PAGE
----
Character Building - Patriotism
( Originally Published Early 1900's )
IT would be difficult to find anywhere clearer and better advice to a lad who will soon enter upon the privileges and Obligations of citizenship in the United States than is contained in the articles in the latter half of Volume VII of the Library. Three Presidents have there given him the benefit of their ripe experience, and, as if even that did not suffice to place the treatise upon the loftiest plane, to their wisdom has been added the counsel of two distinguished and greatly trusted leaders in the Christian church. This section justly follows that in which the principles of heroism have been inculcated by a variety of noble examples. Some of the most notable of these examples have been of men who have risked, or even deliberately sacrificed, their lives for their country.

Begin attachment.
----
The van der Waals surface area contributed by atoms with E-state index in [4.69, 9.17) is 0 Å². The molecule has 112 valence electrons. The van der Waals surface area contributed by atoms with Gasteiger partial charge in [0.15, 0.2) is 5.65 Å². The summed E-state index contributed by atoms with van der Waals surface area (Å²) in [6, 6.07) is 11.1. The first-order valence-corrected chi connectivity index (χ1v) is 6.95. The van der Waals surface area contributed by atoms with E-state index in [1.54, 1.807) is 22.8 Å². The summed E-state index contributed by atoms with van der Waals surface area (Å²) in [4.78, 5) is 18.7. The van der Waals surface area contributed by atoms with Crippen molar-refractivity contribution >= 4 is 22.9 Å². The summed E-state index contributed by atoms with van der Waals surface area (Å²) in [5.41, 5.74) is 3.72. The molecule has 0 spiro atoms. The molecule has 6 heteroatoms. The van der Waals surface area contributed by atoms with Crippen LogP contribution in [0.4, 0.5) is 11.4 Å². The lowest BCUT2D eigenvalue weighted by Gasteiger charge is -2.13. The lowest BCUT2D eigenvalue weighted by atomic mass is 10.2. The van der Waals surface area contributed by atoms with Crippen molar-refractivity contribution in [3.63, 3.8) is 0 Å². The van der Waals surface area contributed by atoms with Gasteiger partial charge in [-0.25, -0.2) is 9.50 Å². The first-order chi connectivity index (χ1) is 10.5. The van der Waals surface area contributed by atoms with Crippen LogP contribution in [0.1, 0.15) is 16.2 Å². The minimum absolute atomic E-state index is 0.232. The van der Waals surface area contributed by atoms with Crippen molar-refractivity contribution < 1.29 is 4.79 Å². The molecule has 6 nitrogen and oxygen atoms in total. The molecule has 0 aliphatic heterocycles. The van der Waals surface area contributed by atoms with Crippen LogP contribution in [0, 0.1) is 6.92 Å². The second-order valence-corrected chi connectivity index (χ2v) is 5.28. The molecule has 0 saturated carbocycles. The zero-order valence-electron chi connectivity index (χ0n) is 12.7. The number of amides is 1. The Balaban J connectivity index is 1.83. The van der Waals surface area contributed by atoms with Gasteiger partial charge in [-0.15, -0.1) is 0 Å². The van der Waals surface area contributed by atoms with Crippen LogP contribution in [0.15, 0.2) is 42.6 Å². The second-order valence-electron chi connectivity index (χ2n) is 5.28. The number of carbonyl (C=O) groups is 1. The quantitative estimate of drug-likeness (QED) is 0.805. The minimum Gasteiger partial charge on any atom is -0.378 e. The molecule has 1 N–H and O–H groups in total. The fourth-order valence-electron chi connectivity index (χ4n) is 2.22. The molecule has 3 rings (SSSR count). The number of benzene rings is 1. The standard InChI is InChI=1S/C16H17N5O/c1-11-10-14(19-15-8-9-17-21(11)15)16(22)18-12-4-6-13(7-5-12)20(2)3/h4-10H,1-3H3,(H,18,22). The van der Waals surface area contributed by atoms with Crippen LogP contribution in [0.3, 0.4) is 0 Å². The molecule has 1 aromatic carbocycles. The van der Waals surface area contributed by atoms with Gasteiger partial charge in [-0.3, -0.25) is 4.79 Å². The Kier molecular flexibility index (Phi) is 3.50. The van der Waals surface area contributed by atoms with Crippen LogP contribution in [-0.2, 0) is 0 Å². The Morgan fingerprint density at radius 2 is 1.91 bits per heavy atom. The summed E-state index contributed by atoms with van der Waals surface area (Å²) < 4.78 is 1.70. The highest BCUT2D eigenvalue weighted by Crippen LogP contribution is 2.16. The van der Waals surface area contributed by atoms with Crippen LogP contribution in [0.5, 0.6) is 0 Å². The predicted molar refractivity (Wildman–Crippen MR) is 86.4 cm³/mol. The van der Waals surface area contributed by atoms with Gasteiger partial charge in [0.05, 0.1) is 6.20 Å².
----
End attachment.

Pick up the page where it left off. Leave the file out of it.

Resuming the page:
But the burden of the teachings on patriotism, as on heroism, is that the idea has a wider meaning than merely fighting for the flag, necessary and admirable as that may be in its time. It means a constant, conscientious sense of duty toward the improvement of the country and all its citizens, in their government, their manhood, and their prosperity. It means that every man-and especially every young man-ought to inform him-self as well as possible upon the political needs and problems of the day, and then take an active part, through political processes and organizations, in establishing what he thinks right and profitable for the welfare of the whole people. No thoughtful parent will omit to urge this subject upon the attention of his sons; and it would be well if the articles mentioned above were read aloud and discussed, paragraph by paragraph. It is advisable also in this connection to read the biographies of such statesmen in Volume IX as Washington, Lincoln, Franklin, Jefferson, Hamilton, and Webster, or any of the others in our "Soldiers and Statesmen" division. Of stories, we can recommend " Odysseus," "Theseus," "How Horatius Held the Bridge," "How Cincinnatus Saved Rome," "Beowulf," "Roland," and "William Tell" in Volume II. Boys will want to read the "Iliad" stories in Volume III. In Volume IV "Defending the Fort" should prove a fascinating tale for very young folks. Two divisions of Volume XI apply to the subject, "Country and Flag" and "Wars and Battles." Many fine poems for memorizing will be found therein.